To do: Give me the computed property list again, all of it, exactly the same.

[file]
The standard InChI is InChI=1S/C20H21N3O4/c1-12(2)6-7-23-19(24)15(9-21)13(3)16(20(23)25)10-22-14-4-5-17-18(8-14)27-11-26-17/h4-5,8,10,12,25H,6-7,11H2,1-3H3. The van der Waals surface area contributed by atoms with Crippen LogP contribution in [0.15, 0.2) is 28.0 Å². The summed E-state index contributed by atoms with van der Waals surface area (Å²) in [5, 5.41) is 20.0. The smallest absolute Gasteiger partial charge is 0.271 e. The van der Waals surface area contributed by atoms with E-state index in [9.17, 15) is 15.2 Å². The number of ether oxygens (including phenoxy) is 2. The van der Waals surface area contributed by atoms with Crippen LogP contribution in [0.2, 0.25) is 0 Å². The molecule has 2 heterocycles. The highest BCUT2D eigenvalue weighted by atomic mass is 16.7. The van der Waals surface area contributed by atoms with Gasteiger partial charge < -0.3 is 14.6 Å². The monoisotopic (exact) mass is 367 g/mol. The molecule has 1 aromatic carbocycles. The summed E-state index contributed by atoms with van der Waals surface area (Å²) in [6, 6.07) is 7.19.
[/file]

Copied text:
The standard InChI is InChI=1S/C20H21N3O4/c1-12(2)6-7-23-19(24)15(9-21)13(3)16(20(23)25)10-22-14-4-5-17-18(8-14)27-11-26-17/h4-5,8,10,12,25H,6-7,11H2,1-3H3. The van der Waals surface area contributed by atoms with Crippen LogP contribution in [0.15, 0.2) is 28.0 Å². The summed E-state index contributed by atoms with van der Waals surface area (Å²) in [5, 5.41) is 20.0. The smallest absolute Gasteiger partial charge is 0.271 e. The van der Waals surface area contributed by atoms with E-state index in [9.17, 15) is 15.2 Å². The number of ether oxygens (including phenoxy) is 2. The van der Waals surface area contributed by atoms with Crippen LogP contribution in [0.2, 0.25) is 0 Å². The molecule has 2 heterocycles. The highest BCUT2D eigenvalue weighted by atomic mass is 16.7. The van der Waals surface area contributed by atoms with Gasteiger partial charge < -0.3 is 14.6 Å². The monoisotopic (exact) mass is 367 g/mol. The molecule has 1 aromatic carbocycles. The summed E-state index contributed by atoms with van der Waals surface area (Å²) in [6, 6.07) is 7.19.